Thompson Rivers University

Researchers awarded prestigious federal grants

  Posted on: July 18, 2019

Dr. Ruby Dhand, associate professor, Faculty of Law.

Six Thompson Rivers University (TRU) researchers have been awarded federal research grants totaling nearly $400,000, enabling them to conduct groundbreaking work in the social sciences and humanities.

This funding is part of more than $285 million awarded to nearly 7,000 researchers and graduate students across Canada in areas including education, immigration, Indigenous health and the environment, and was announced this week by the Honourable Kirsty Duncan, Minister of Science and Sport.

“The social sciences and humanities are integral towards building a healthier, stronger and more prosperous Canada. Since taking office, our government has worked hard to put science and research back to their rightful place. Today’s grant recipients will help us make informed decisions about our communities, economy, health and future prosperity,” said Duncan.

TRU researchers are receiving funds through the Social Sciences and Humanities Research Council’s (SSHRC) Insight programs. Insight Grants provide stable support for long-term research projects, while Insight Development Grants provide support for research in its initial stages.

Dr. Carol Rees, associate professor in the Faculty of Education and Social Work, has been awarded $92,000 for her long-term research into the benefits of learner-centred teaching in science, technology, engineering, and math (STEM).  

“We can’t have the teacher doing all the speaking, so we need to change the dynamic and have the students engaging and learning and questioning,” said Rees, who expects to conduct her research using six classrooms within the Kamloops-Thompson School District.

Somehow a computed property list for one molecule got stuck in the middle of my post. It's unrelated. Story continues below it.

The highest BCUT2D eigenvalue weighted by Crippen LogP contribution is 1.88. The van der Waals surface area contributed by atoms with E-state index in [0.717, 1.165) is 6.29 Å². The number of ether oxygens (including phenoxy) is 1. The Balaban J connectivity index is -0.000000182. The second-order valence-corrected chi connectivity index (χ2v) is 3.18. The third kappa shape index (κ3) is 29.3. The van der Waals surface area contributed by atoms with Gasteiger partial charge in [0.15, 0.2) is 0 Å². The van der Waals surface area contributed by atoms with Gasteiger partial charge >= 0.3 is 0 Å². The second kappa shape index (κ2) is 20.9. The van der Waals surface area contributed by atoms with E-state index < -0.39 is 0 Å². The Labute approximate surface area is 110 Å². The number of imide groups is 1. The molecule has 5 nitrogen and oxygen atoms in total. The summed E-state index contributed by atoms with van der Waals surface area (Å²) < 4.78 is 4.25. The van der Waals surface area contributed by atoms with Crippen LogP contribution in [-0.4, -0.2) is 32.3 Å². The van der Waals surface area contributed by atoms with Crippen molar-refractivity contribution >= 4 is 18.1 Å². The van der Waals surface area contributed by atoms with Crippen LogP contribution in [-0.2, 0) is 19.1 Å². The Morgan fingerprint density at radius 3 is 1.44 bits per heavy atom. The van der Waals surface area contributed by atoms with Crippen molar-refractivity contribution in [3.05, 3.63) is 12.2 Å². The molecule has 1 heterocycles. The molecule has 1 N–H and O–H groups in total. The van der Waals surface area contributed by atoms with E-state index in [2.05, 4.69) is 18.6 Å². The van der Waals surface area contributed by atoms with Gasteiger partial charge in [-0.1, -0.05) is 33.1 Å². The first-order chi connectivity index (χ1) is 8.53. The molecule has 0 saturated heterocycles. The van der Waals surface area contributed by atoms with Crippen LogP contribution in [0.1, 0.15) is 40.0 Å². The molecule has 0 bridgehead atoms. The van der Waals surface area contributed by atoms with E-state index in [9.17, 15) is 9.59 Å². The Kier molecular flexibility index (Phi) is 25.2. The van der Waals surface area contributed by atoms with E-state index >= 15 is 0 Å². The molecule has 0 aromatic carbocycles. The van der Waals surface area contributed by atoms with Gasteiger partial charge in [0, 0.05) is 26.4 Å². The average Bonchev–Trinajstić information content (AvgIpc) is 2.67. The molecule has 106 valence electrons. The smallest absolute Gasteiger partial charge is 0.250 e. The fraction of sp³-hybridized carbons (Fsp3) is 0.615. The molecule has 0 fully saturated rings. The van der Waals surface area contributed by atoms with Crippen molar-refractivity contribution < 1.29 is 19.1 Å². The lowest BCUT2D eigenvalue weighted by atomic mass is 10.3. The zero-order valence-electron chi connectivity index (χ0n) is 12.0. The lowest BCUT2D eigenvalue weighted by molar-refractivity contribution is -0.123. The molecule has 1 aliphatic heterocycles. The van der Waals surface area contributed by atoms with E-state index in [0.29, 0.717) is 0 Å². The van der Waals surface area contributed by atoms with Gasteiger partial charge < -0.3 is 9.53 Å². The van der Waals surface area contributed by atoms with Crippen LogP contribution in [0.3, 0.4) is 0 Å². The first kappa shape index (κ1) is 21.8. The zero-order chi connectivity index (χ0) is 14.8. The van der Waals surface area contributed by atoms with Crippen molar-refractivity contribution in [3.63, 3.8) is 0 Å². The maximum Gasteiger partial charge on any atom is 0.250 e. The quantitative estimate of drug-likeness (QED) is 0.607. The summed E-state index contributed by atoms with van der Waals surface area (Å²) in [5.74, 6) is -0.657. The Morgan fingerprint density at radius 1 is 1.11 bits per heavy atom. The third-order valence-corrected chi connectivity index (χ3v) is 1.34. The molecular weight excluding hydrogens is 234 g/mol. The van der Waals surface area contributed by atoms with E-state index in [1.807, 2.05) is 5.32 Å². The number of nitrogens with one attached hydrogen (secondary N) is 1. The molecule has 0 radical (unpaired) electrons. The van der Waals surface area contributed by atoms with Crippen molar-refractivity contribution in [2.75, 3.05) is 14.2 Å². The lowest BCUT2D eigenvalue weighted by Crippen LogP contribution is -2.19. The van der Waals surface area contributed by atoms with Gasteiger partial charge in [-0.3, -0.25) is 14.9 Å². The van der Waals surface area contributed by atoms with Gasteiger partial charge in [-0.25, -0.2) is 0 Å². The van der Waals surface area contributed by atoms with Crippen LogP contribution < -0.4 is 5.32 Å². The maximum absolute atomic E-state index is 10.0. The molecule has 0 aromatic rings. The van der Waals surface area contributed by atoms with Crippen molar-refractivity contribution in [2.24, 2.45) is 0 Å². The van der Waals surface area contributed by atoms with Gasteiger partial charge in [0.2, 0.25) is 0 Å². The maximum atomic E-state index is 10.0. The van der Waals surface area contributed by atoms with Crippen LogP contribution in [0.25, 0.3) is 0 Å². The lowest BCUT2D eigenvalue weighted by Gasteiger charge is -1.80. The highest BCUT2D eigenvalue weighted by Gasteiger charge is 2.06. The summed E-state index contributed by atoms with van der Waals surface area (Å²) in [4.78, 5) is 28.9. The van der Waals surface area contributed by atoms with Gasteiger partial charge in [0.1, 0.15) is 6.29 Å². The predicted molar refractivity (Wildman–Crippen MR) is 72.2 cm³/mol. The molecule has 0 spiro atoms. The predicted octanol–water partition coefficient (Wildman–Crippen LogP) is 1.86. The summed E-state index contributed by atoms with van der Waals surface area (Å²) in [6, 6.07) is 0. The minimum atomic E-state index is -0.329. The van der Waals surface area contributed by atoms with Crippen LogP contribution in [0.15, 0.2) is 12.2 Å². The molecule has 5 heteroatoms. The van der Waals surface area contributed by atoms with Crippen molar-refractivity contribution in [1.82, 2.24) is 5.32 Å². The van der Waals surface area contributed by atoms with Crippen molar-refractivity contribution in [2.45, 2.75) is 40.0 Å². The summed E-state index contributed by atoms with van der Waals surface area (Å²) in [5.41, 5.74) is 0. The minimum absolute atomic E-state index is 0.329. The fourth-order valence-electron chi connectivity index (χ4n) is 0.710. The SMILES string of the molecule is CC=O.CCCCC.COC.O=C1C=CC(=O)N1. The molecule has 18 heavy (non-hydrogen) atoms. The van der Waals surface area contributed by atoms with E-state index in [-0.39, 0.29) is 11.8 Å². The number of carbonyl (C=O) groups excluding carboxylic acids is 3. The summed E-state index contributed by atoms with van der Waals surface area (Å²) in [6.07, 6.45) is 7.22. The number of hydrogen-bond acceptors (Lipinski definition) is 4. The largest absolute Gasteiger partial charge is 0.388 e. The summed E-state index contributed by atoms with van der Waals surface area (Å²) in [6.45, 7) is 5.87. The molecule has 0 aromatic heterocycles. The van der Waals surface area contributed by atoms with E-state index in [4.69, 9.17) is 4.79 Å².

Dr. Wilson Bell, associate professor of history, has been awarded $55,000 for his unique research that focuses on one specific building at 44 Lenin Ave., in Tomsk, Russia. The microhistory researcher explores events that have taken place in the building since it was built in 1896 as a church parish school.

“Receiving this award really validates my work to date. This really isn’t a standard history project — it’s an innovative and exciting way of looking into the past,” Bell said, adding that the building is currently under threat and he hopes his work will add weight to the ongoing efforts to save it.

Four early career researchers have also received support, including Dr. Ruby Dhand, associate professor of law, whose research seeks to determine the extent to which Canadian mental health courts improve access to justice for people with mental health issues and addictions.

“It’s challenging to hear the narratives of people who have lived experiences with mental health and addictions, as they often end up in the criminal justice system which is not appropriate. It’s very exciting for me to have these resources that will allow me to do the empirical and quantitative research about Canada’s mental health courts,” said Dhand, who added that the goal of her research is to prompt law reform and to inform policy recommendations.

This announcement brings the total number of TRU researchers supported by the SSHRC Insight Program to 15, for a total of more than $920,000.

Researchers and projects supported by the 2019 Insight Program are:

  •  Wilson Bell, associate professor, Faculty of Arts, for his project, 44 Lenin Avenue: Siberia’s 20th century history as told through its most remarkable building.
  • Ruby Dhand, associate professor, Faculty of Law, for her project, Mental health courts in Canada: Access to justice for people with mental health disabilities and addictions.
  • Muhammad Mohiuddin, assistant professor, School of Business and Economics, for his project, Highly-skilled self-initiated expatriate immigrants in Canada: Psychological, socio-cultural and organizational factors of cultural adaptation and job satisfaction.
  • Joyce O’Mahony, associate professor, School of Nursing, for her project, Using community action research to support Syrian refugee mothers in the resettlement period.
  • Carol Rees, associate professor, Faculty of Education and Social Work, for her project, Supporting learner-centred pedagogy and dialogic teaching through co-teaching.
  • Silvia Straka, assistant professor, Faculty of Education and Social Work, for her project, Rural older men from diverse groups: The role of relationships in navigating later-life changes.